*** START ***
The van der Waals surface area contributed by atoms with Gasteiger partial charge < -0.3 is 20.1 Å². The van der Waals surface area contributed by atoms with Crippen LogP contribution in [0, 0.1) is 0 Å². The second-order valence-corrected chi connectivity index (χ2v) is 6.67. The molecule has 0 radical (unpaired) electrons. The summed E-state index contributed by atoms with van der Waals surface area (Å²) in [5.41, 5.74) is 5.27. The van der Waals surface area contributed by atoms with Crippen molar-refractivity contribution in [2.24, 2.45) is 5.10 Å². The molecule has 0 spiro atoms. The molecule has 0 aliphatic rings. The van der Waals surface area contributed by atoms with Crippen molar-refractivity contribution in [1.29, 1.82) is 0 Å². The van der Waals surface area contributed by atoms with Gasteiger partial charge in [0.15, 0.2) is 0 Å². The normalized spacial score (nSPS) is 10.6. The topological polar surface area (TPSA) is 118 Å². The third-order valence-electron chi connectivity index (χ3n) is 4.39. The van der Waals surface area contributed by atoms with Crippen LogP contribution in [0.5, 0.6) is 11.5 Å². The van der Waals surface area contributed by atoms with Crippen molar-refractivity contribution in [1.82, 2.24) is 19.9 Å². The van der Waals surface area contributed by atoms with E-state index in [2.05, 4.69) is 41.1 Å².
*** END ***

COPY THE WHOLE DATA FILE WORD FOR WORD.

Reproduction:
The van der Waals surface area contributed by atoms with Gasteiger partial charge < -0.3 is 20.1 Å². The van der Waals surface area contributed by atoms with Crippen LogP contribution in [0, 0.1) is 0 Å². The second-order valence-corrected chi connectivity index (χ2v) is 6.67. The molecule has 0 radical (unpaired) electrons. The summed E-state index contributed by atoms with van der Waals surface area (Å²) in [5.41, 5.74) is 5.27. The van der Waals surface area contributed by atoms with Crippen molar-refractivity contribution in [2.24, 2.45) is 5.10 Å². The molecule has 0 spiro atoms. The molecule has 0 aliphatic rings. The van der Waals surface area contributed by atoms with Crippen molar-refractivity contribution in [1.29, 1.82) is 0 Å². The van der Waals surface area contributed by atoms with Gasteiger partial charge in [0.15, 0.2) is 0 Å². The normalized spacial score (nSPS) is 10.6. The topological polar surface area (TPSA) is 118 Å². The third-order valence-electron chi connectivity index (χ3n) is 4.39. The van der Waals surface area contributed by atoms with Crippen LogP contribution in [0.5, 0.6) is 11.5 Å². The van der Waals surface area contributed by atoms with Crippen molar-refractivity contribution in [1.82, 2.24) is 19.9 Å². The van der Waals surface area contributed by atoms with E-state index in [2.05, 4.69) is 41.1 Å².